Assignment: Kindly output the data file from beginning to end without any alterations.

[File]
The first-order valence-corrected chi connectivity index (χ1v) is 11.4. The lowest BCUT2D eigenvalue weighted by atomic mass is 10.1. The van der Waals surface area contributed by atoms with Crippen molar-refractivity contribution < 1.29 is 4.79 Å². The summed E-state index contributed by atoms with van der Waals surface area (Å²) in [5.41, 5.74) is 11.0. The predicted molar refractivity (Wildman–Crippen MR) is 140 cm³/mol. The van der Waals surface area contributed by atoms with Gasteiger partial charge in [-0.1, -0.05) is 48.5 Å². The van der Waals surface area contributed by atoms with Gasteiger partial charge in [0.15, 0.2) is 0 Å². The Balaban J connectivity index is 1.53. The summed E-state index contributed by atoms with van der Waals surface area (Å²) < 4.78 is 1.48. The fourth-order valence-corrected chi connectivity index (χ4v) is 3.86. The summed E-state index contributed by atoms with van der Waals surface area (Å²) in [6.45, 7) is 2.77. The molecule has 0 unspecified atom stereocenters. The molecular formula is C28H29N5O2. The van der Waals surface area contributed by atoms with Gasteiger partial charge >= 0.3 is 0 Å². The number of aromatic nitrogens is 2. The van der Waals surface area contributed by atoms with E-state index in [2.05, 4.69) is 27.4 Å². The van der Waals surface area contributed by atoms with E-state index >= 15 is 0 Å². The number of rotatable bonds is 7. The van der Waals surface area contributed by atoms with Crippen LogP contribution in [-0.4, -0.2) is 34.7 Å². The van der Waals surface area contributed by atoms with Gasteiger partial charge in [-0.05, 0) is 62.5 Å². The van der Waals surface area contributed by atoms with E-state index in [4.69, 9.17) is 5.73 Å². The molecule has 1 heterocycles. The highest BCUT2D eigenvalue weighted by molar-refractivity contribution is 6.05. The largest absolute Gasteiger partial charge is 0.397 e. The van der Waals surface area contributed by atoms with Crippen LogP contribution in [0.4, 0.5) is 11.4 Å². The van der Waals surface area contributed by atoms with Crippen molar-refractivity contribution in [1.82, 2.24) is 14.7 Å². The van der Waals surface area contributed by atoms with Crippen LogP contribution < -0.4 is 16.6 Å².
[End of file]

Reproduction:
The first-order valence-corrected chi connectivity index (χ1v) is 11.4. The lowest BCUT2D eigenvalue weighted by atomic mass is 10.1. The van der Waals surface area contributed by atoms with Crippen molar-refractivity contribution < 1.29 is 4.79 Å². The summed E-state index contributed by atoms with van der Waals surface area (Å²) in [5.41, 5.74) is 11.0. The predicted molar refractivity (Wildman–Crippen MR) is 140 cm³/mol. The van der Waals surface area contributed by atoms with Gasteiger partial charge in [-0.1, -0.05) is 48.5 Å². The van der Waals surface area contributed by atoms with Gasteiger partial charge in [0.15, 0.2) is 0 Å². The Balaban J connectivity index is 1.53. The summed E-state index contributed by atoms with van der Waals surface area (Å²) < 4.78 is 1.48. The fourth-order valence-corrected chi connectivity index (χ4v) is 3.86. The summed E-state index contributed by atoms with van der Waals surface area (Å²) in [6.45, 7) is 2.77. The molecule has 0 unspecified atom stereocenters. The molecular formula is C28H29N5O2. The van der Waals surface area contributed by atoms with Gasteiger partial charge >= 0.3 is 0 Å². The number of aromatic nitrogens is 2. The van der Waals surface area contributed by atoms with E-state index in [2.05, 4.69) is 27.4 Å². The van der Waals surface area contributed by atoms with E-state index >= 15 is 0 Å². The number of rotatable bonds is 7. The van der Waals surface area contributed by atoms with Crippen LogP contribution in [-0.4, -0.2) is 34.7 Å². The van der Waals surface area contributed by atoms with Gasteiger partial charge in [-0.05, 0) is 62.5 Å². The van der Waals surface area contributed by atoms with E-state index in [4.69, 9.17) is 5.73 Å². The molecule has 1 heterocycles. The highest BCUT2D eigenvalue weighted by molar-refractivity contribution is 6.05. The largest absolute Gasteiger partial charge is 0.397 e. The van der Waals surface area contributed by atoms with Crippen LogP contribution in [0.4, 0.5) is 11.4 Å². The van der Waals surface area contributed by atoms with Crippen molar-refractivity contribution in [1.82, 2.24) is 14.7 Å². The van der Waals surface area contributed by atoms with Crippen LogP contribution < -0.4 is 16.6 Å².